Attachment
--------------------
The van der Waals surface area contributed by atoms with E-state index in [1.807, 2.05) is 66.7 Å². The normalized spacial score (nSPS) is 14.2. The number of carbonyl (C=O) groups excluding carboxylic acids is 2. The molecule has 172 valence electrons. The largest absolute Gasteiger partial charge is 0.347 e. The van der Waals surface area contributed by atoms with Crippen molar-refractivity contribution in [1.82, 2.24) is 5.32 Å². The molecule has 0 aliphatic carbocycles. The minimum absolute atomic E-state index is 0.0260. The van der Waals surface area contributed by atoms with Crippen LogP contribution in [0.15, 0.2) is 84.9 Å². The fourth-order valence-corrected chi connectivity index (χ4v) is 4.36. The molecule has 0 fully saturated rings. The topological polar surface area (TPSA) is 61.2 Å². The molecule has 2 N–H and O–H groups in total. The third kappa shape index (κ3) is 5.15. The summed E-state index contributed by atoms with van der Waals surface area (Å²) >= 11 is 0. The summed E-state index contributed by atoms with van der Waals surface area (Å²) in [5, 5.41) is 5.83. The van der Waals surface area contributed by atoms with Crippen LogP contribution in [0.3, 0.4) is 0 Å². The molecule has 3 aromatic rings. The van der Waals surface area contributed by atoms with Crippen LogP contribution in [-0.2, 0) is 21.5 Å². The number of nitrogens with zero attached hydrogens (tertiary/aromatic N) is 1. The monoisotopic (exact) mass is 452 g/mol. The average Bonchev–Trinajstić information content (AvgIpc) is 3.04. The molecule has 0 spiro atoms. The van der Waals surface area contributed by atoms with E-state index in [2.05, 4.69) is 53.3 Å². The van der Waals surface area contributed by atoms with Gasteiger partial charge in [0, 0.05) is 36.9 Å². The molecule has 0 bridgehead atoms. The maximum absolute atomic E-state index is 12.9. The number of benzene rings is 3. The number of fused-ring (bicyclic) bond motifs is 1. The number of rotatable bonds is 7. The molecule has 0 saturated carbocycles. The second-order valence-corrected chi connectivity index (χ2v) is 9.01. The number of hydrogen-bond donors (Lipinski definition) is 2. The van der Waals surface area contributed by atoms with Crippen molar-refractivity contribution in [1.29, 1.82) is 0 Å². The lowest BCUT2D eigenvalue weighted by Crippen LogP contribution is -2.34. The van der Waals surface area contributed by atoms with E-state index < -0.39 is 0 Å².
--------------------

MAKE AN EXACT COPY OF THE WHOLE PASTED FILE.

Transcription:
The van der Waals surface area contributed by atoms with E-state index in [1.807, 2.05) is 66.7 Å². The normalized spacial score (nSPS) is 14.2. The number of carbonyl (C=O) groups excluding carboxylic acids is 2. The molecule has 172 valence electrons. The largest absolute Gasteiger partial charge is 0.347 e. The van der Waals surface area contributed by atoms with Crippen molar-refractivity contribution in [1.82, 2.24) is 5.32 Å². The molecule has 0 aliphatic carbocycles. The minimum absolute atomic E-state index is 0.0260. The van der Waals surface area contributed by atoms with Crippen LogP contribution in [0.15, 0.2) is 84.9 Å². The fourth-order valence-corrected chi connectivity index (χ4v) is 4.36. The molecule has 0 fully saturated rings. The topological polar surface area (TPSA) is 61.2 Å². The molecule has 2 N–H and O–H groups in total. The third kappa shape index (κ3) is 5.15. The summed E-state index contributed by atoms with van der Waals surface area (Å²) >= 11 is 0. The summed E-state index contributed by atoms with van der Waals surface area (Å²) in [5, 5.41) is 5.83. The van der Waals surface area contributed by atoms with Crippen LogP contribution in [0.3, 0.4) is 0 Å². The molecule has 3 aromatic rings. The van der Waals surface area contributed by atoms with Crippen LogP contribution in [-0.2, 0) is 21.5 Å². The number of nitrogens with zero attached hydrogens (tertiary/aromatic N) is 1. The monoisotopic (exact) mass is 452 g/mol. The average Bonchev–Trinajstić information content (AvgIpc) is 3.04. The molecule has 0 spiro atoms. The van der Waals surface area contributed by atoms with E-state index in [2.05, 4.69) is 53.3 Å². The van der Waals surface area contributed by atoms with Gasteiger partial charge in [0, 0.05) is 36.9 Å². The molecule has 0 bridgehead atoms. The maximum absolute atomic E-state index is 12.9. The number of benzene rings is 3. The number of fused-ring (bicyclic) bond motifs is 1. The number of rotatable bonds is 7. The molecule has 0 saturated carbocycles. The second-order valence-corrected chi connectivity index (χ2v) is 9.01. The number of hydrogen-bond donors (Lipinski definition) is 2. The van der Waals surface area contributed by atoms with Crippen molar-refractivity contribution in [1.29, 1.82) is 0 Å². The lowest BCUT2D eigenvalue weighted by Crippen LogP contribution is -2.34. The van der Waals surface area contributed by atoms with E-state index < -0.39 is 0 Å².